Address verification utilizes an existing database — like the one the US Postal Service maintains — to compare data entered by consumers and ensure that the end result is a deliverable address. A script can be embedded right into the retail site to verify every address that is typed in, as well as standardizing the format. The best address verification tools will check against multiple databases, so that non-postal addresses and international addresses are also vetted.
Adding address autocomplete to the equation aims to proactively prevent bad data from entering the system. As an individual begins typing their address, the autocomplete function offers suggested addresses to fill in the rest. Customers love this, particularly on a mobile device, because it saves them the effort of typing all of their information into the provided fields. Businesses love it because the autocomplete tool suggests correct addresses in their approved format, reducing the number of errors.
The Value of Accurate Data
The adage, “bad data is worse than no data” is well-known for a reason. Companies that are utilizing location data in smart ways have a huge advantage over their competitors, but if their data is incorrect, they are worse off than they started.
Inaccurate data can cause more than bad deliveries. Incorrect or undeliverable addresses necessitate employee involvement. The logistics department will need to track down and correct the address, labels may need to be reapplied, and customer service reps will spend more time calming people down who are waiting on their packages and less time creating positive experiences and lasting relationships. All told, bad data costs US businesses more than $3 trillion each year.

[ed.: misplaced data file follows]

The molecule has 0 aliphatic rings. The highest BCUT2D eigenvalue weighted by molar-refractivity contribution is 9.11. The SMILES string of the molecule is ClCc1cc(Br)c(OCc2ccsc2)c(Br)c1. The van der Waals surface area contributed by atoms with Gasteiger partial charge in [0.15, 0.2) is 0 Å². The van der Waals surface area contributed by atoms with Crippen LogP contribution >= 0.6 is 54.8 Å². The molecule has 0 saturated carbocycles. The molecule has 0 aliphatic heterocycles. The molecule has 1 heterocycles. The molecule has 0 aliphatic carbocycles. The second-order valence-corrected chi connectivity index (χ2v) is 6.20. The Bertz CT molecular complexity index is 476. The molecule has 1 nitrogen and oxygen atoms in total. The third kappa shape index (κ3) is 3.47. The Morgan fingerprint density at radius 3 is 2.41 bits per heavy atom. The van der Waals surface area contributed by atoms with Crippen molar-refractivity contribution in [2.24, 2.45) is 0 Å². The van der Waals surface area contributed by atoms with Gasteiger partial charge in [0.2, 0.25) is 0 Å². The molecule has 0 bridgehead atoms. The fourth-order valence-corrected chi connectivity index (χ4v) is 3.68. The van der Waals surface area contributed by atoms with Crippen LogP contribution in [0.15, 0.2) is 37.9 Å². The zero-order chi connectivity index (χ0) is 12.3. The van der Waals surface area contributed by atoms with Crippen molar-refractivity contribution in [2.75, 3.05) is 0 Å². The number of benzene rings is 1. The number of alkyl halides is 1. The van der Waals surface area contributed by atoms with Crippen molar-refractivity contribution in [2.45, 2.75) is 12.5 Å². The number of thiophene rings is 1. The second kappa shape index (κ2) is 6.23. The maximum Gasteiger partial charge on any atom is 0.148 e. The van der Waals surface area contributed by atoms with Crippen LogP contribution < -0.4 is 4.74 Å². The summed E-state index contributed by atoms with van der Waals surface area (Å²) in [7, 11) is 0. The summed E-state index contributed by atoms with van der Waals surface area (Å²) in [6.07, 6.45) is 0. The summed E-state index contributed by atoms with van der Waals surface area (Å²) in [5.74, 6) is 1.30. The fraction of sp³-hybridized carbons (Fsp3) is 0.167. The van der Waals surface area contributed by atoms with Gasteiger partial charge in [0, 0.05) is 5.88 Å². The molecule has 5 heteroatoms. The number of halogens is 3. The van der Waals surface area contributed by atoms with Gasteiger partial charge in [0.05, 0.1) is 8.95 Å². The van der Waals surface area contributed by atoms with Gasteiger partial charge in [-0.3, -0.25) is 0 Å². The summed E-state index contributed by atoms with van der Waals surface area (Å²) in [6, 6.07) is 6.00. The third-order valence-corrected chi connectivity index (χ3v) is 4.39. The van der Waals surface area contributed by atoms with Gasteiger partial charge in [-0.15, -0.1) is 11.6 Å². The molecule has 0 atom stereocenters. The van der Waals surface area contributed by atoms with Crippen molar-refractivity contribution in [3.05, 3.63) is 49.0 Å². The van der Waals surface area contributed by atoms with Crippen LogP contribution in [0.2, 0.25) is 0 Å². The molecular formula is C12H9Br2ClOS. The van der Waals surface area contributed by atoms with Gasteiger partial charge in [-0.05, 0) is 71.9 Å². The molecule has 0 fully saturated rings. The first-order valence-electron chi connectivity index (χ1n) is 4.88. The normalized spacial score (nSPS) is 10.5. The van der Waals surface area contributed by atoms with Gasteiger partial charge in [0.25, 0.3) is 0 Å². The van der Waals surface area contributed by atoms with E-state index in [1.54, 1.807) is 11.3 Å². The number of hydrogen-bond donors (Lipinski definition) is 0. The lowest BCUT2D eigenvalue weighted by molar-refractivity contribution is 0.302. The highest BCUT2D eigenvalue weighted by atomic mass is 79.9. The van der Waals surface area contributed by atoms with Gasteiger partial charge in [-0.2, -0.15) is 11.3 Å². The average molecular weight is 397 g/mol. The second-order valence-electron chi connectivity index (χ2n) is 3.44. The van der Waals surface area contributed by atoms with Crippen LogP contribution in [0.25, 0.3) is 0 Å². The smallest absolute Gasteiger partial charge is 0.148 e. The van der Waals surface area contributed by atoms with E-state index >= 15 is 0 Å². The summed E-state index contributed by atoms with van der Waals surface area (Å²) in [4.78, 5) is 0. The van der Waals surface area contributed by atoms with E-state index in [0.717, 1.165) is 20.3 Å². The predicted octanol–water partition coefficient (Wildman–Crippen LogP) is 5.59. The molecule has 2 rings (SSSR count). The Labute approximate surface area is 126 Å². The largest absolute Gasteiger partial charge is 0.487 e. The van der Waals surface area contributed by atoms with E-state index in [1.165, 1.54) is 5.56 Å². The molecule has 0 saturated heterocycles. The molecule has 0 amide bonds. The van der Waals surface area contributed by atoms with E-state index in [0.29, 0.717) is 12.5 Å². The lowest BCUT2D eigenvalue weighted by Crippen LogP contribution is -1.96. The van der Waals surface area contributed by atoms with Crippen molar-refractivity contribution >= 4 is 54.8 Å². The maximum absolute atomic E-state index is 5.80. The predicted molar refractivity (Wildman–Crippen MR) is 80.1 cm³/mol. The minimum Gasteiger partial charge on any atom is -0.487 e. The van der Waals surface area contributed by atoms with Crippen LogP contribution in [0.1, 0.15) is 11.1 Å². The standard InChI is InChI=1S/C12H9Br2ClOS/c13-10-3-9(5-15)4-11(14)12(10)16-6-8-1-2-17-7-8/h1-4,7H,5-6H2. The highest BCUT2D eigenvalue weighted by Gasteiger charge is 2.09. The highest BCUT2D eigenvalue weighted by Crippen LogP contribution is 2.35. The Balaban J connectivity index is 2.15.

Paying attention to location data, using an address verification service to target problems before they happen, and having a strategy in place for inaccurate addresses when they happen could be the key to making it through the end-of-year rush, or any busy season. With a clean address database, brands will have happier customers, repeat business, and better online reviews.
Companies will also have the added bonus of a robust address list that they can be confident is correct and standardized. Clean addresses help companies understand their audience, make strategic decisions about where to open retail stores or the best regions to lease warehouse space, and give their marketing team valuable insights into where to find their customers.
As retail businesses gear up for a huge influx of orders that must be processed, packaged and shipped on an absolute deadline, they have to worry about a lot of things.
Bad addresses don’t have to be one of the many worries on an executive’s mind. To ensure every parcel finds its way home, businesses can’t assume that customers are always giving them the right information, but with a reliable address verification system in place, companies can rest assured that their data is reliable, and deliveries will be sent to the right place.
The joy of the holidays is tied so closely to brown paper packages on the doorstep and the surprises inside, and it all starts with reliable address data.
Trent Howell joins Smarty as Head of Marketing with more than 25 years of experience in information technology, training and certification, and software industries. Prior to Smarty, Trent led high-performing global marketing teams at leading companies in the software and technology industries.